a preponderance of punctuation marks (reedrover) wrote,
a preponderance of punctuation marks
reedrover

I'll call this a win for conservation.

Note the highlighted section below on the Protection of Inventoried Roadless Areas. Basically, the continued illegal use of trails as roads / tresspassing on wilderness areas did not turn them into roads, as many ATV and snowmobile users had hoped. HAH!

Motorized Travel Management Update
Tahoe National Forest
October, 2010

To Everyone Interested in Travel Management on the TNF:

We are pleased to announce that the Final Environmental Impact Statement and Record of Decision are now available on the Forest website (http://www.fs.fed.us/r5/tahoe/ ). Copies of the CD are being mailed this week. If you do not receive a CD and would like one, please send a message to: tnf_rte_desig@fs.fed.us or call the TNF Headquarters (530)265-4531.

Forest Supervisor Tom Quinn and the members of the Forest Service planning team greatly appreciate all the work that so many of you have put in: sharing you ideas and comments, attending meetings and open houses, reviewing maps and documents as well as field checking the trails in the forest. We hope we can continue to work together on future projects as your expertise and ideas are important to us.

Alternative Selected
Alternative 6 was selected with some modifications. It strikes a balance between providing motorized recreation access and protecting critical natural and cultural resources on the TNF. Although the decision will reduce the amount of motorized opportunities as compared to the existing condition, approximately 83% of the Forest will be within ½ mile of an authorized road or motorized trail.

Existing National Transportation System
As you remember, the existing National Forest Transportation System on the TNF and available for public use is approximately 2,400 miles of roads and motorized trails plus one open area, Prosser Pits. There are 869 miles of unauthorized routes on the forest, many of which have been used for a long time and some of which have been created more recently. The Forest also has 830 miles of closed system roads, some of which are receiving unauthorized motorized use.

Record of Decision (ROD)
With this decision, the following will be added to the existing motorized system for public use:
13.1 miles of roads (346) segments
48.9 miles of motorized trails (107 segments)
11.4 miles of closed roads will be open for motorized use (13 segments)

Other attributes of the decision include:
Prohibition of Cross County Travel: Motorized travel will be prohibited off system roads or motorized trails on 835,800 acres.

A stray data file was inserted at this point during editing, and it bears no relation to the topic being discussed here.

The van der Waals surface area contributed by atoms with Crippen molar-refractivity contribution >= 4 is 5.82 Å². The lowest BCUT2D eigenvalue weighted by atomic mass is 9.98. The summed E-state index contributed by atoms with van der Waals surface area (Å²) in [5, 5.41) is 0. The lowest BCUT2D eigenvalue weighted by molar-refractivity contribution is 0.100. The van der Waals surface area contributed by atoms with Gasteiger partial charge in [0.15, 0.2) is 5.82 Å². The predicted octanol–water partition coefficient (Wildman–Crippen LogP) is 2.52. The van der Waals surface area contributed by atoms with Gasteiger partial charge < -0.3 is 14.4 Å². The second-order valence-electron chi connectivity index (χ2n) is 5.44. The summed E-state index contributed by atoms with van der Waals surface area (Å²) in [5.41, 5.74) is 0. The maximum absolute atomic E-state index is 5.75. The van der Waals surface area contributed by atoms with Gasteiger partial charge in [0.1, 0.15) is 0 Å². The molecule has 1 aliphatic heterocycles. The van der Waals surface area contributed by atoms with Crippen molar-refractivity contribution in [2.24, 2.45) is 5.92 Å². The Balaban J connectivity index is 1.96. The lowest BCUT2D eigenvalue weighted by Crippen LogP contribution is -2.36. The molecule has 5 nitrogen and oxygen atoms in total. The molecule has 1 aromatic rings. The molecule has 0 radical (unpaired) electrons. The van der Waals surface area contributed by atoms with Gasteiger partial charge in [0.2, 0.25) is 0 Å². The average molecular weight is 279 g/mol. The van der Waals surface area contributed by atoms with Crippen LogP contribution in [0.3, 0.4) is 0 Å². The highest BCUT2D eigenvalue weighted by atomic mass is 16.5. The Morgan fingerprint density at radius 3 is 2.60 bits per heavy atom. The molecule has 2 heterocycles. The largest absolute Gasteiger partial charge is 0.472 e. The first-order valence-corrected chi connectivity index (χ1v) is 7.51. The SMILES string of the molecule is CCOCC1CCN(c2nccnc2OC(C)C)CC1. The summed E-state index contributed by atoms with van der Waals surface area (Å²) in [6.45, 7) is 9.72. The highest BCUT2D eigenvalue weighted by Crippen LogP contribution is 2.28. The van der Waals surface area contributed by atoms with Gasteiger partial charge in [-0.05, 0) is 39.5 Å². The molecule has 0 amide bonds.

Open Areas: 244 acres at Boca, Prosser, and Stampede Reservoirs will be available for highway legal vehicles to access the shoreline of the reservoirs in select, established areas while protecting cultural, aquatic, and other sensitive resources.

Seasonal Restrictions: Wet weather seasonal restrictions will protect 1,369.5 miles of road and motorized trails. On the westside of the forest, these restrictions will be in effect from January 1 to March 31 and on the remainder of the forest, from January 1 through April 23.

Over the Snow Use: On the Fordyce Jeep Trail, over the snow use will be permitted on 3.6 miles when 15 inches of snow are present on the ground. In addition, Maintenance Level 3, 4, and 5 roads will remain available for wheeled-over-the-snow use, except for roads on the Truckee District and those roads designated as snowmobile trails.

Motorized Mixed Use: Mixing both highway legal and non-highway legal vehicles will be limited to roads less than 3 miles in length (as per Ca Vehicle Code 16.5) except that 117 miles of longer segments will be open for mixed use during deer hunting (rifle) season when log hauling does not occur.

Lowering Maintenance Level: Mixed use will be allowed on 122 miles of road as Maintenance Level 3 (smoother dirt) roads are downgraded to reflect their existing rougher conditions (Maintenance Level 2).

Dispersed Recreation Spurs: Hundreds of short unauthorized road segments are added to provide dispersed recreation opportunities.

Protection of Inventoried Roadless Areas (IRAs): The majority of existing unauthorized routes within the IRAs have not been added to the National Forest Transportation System to protect the values of solitude, old forest ecosystems, wildlife habitat, and other resources. With only one congressionally designated Wilderness on the TNF, the opportunities for quiet recreation and solitude are limited. A few short trail segments totaling 4 miles, however, have been added to the West Yuba, East Yuba, Grouse Lakes, Duncan Canyon, Bald Mountain, and Castle Peak IRAs that would not adversely affect roadless area characteristics.

Appeal Information
This decision is subject to appeal pursuant to the regulations at 36 CFR Part 215. Appeals, including attachments must be filed within 45 days of the publication date of the legal notice of the decision in Grass Valley’s The Union, the newspaper of record. Detailed procedures for appeal are included in the ROD. For further information about this decision, please contact Dave Arrasmith, Project Team Leader, Tahoe National Forest Supervisor’s Office 631 Coyote St, Nevada City, CA 95959; (530) 478-6220

Motor Vehicle Use Maps
Later this winter, we expect to have the Motor Vehicle Use Maps available for you.

Thanks again to you all for your help over the many years!
Tags: cabin, politics
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